A courtroom battle over a fitness firm's effort to trade
mark the words "Superman Workout" has ended with the Man
of Steel walloping them good and proper.
DC Comics, which has rights to the Superman name, successfully
appealed in the Federal Court against the fitness company's
lodgement of the name in the Register of Trade Marks.
As the Sydney Morning Herald reported, Justice Annabelle Bennett
considered many uses of the Superman name, including German
philosopher Nietzsche's 1883 concept of an ideal
'Ubermensch' or 'Super Man' with greater spiritual
powers who is above notions of good and evil.
DC Comics invented Superman as a comic strip character in 1938
and argued that when people hear the name Superman they think of a
superhero in blue with red cape and secret identity as mild
mannered reporter Clark Kent.
Last July the Registrar of Trade Marks ruled there would be no
confusion between the fitness classes and the comic superhero
because DC Comics had never conducted fitness classes. The
Registrar allowed the name.
But DC Comics argued in court that trade marking the Superman
name for a fitness exercise would cause confusion or deceive the
public into thinking it had something to do with their superhero.
The judge agreed.
The case throws a fresh focus on the importance of Trade Marks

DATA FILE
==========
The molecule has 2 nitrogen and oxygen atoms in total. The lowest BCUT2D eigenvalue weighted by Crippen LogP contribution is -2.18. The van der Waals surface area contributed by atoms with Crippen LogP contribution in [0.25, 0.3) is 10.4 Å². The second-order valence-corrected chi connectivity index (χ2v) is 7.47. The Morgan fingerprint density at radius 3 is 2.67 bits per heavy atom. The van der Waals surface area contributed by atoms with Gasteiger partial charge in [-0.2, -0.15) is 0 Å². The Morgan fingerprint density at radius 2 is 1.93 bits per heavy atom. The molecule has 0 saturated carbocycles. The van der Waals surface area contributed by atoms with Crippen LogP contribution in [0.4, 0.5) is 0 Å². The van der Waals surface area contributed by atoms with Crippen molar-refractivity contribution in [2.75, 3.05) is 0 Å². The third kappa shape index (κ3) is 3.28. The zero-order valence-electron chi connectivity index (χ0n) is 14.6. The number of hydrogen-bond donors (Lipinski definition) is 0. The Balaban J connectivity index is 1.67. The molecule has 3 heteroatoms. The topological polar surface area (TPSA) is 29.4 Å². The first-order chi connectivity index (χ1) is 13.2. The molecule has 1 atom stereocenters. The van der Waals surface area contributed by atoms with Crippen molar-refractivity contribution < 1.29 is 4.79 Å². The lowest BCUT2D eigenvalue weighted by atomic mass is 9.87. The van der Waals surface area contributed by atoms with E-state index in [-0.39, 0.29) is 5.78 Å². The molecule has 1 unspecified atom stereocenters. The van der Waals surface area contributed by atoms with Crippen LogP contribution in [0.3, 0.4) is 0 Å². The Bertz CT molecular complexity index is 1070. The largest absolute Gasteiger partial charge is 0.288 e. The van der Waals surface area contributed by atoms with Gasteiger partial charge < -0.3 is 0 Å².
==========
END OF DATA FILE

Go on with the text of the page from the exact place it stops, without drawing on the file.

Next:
and changes to the law that came into operation last month.
The aim of changes to the Intellectual Property Amendment
(Raising the Bar) Act 2012 was to simplify and streamline the trade
marking process. But lawyer Tony Mitchell of Stacks Business said
companies with Trade Marks should check with their legal adviser to
see how the changes affect them.
"Brand owners should protect their Trade Marks under the
new rules and changes to time limits by consulting their legal
adviser," Mr Mitchell said.
Section 17 of the Trade Marks Act defines a Trade Mark as
"a sign used, or intended to be used, to distinguish goods or
services dealt with or provided in the course of trade by a person
from goods or services so dealt with or provided by any other
This can include a letter, number, word, phrase, sound, smell,
shape, logo, picture or packaging.
Trade Mark battles can be fierce. Crazy John's fought Crazy
Ron's. Hush Puppies bit Posh Puppy. Apple chases anybody who
sticks "i" in front of their product. McDonald's
devours any food outlet preceded by a "Mc".
So it's vital to know your rights under the changed Trade
Mark laws, or you just might be clobbered by Superman.
The content of this article is intended to provide a general
guide to the subject matter. Specialist advice should be sought
about your specific circumstances.
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